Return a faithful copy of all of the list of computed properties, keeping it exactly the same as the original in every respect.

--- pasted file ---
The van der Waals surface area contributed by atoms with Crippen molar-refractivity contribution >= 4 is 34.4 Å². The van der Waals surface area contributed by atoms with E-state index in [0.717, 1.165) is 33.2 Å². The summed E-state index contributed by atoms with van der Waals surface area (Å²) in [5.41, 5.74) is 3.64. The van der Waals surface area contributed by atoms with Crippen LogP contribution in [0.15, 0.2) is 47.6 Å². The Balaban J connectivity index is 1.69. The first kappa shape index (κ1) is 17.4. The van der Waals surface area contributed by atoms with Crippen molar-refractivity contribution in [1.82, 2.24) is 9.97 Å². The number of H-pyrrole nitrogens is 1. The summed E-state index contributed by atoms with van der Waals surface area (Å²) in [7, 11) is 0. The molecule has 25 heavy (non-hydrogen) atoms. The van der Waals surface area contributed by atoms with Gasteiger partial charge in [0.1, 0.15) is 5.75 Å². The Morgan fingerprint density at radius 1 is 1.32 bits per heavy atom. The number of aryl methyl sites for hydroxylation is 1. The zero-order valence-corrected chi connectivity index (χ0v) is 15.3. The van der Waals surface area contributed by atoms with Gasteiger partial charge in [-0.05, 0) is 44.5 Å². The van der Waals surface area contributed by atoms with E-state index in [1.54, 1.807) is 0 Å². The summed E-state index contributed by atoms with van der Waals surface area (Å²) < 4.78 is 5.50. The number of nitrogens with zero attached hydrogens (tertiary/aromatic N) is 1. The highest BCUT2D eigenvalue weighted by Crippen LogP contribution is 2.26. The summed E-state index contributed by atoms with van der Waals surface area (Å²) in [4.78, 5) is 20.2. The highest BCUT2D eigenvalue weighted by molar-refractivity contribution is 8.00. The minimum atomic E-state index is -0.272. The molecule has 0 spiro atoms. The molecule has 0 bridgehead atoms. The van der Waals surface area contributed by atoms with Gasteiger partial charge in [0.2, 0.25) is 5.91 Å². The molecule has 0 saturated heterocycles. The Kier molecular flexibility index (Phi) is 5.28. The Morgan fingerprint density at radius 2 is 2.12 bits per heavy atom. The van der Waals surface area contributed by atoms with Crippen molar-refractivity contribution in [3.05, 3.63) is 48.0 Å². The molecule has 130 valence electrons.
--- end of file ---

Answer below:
The van der Waals surface area contributed by atoms with Crippen molar-refractivity contribution >= 4 is 34.4 Å². The van der Waals surface area contributed by atoms with E-state index in [0.717, 1.165) is 33.2 Å². The summed E-state index contributed by atoms with van der Waals surface area (Å²) in [5.41, 5.74) is 3.64. The van der Waals surface area contributed by atoms with Crippen LogP contribution in [0.15, 0.2) is 47.6 Å². The Balaban J connectivity index is 1.69. The first kappa shape index (κ1) is 17.4. The van der Waals surface area contributed by atoms with Crippen molar-refractivity contribution in [1.82, 2.24) is 9.97 Å². The number of H-pyrrole nitrogens is 1. The summed E-state index contributed by atoms with van der Waals surface area (Å²) in [7, 11) is 0. The molecule has 25 heavy (non-hydrogen) atoms. The van der Waals surface area contributed by atoms with Gasteiger partial charge in [0.1, 0.15) is 5.75 Å². The Morgan fingerprint density at radius 1 is 1.32 bits per heavy atom. The number of aryl methyl sites for hydroxylation is 1. The zero-order valence-corrected chi connectivity index (χ0v) is 15.3. The van der Waals surface area contributed by atoms with Gasteiger partial charge in [-0.05, 0) is 44.5 Å². The van der Waals surface area contributed by atoms with E-state index in [1.54, 1.807) is 0 Å². The summed E-state index contributed by atoms with van der Waals surface area (Å²) < 4.78 is 5.50. The number of nitrogens with zero attached hydrogens (tertiary/aromatic N) is 1. The highest BCUT2D eigenvalue weighted by Crippen LogP contribution is 2.26. The summed E-state index contributed by atoms with van der Waals surface area (Å²) in [4.78, 5) is 20.2. The highest BCUT2D eigenvalue weighted by molar-refractivity contribution is 8.00. The minimum atomic E-state index is -0.272. The molecule has 0 spiro atoms. The molecule has 0 bridgehead atoms. The van der Waals surface area contributed by atoms with Gasteiger partial charge in [0.2, 0.25) is 5.91 Å². The molecule has 0 saturated heterocycles. The Kier molecular flexibility index (Phi) is 5.28. The Morgan fingerprint density at radius 2 is 2.12 bits per heavy atom. The van der Waals surface area contributed by atoms with Crippen molar-refractivity contribution in [3.05, 3.63) is 48.0 Å². The molecule has 130 valence electrons.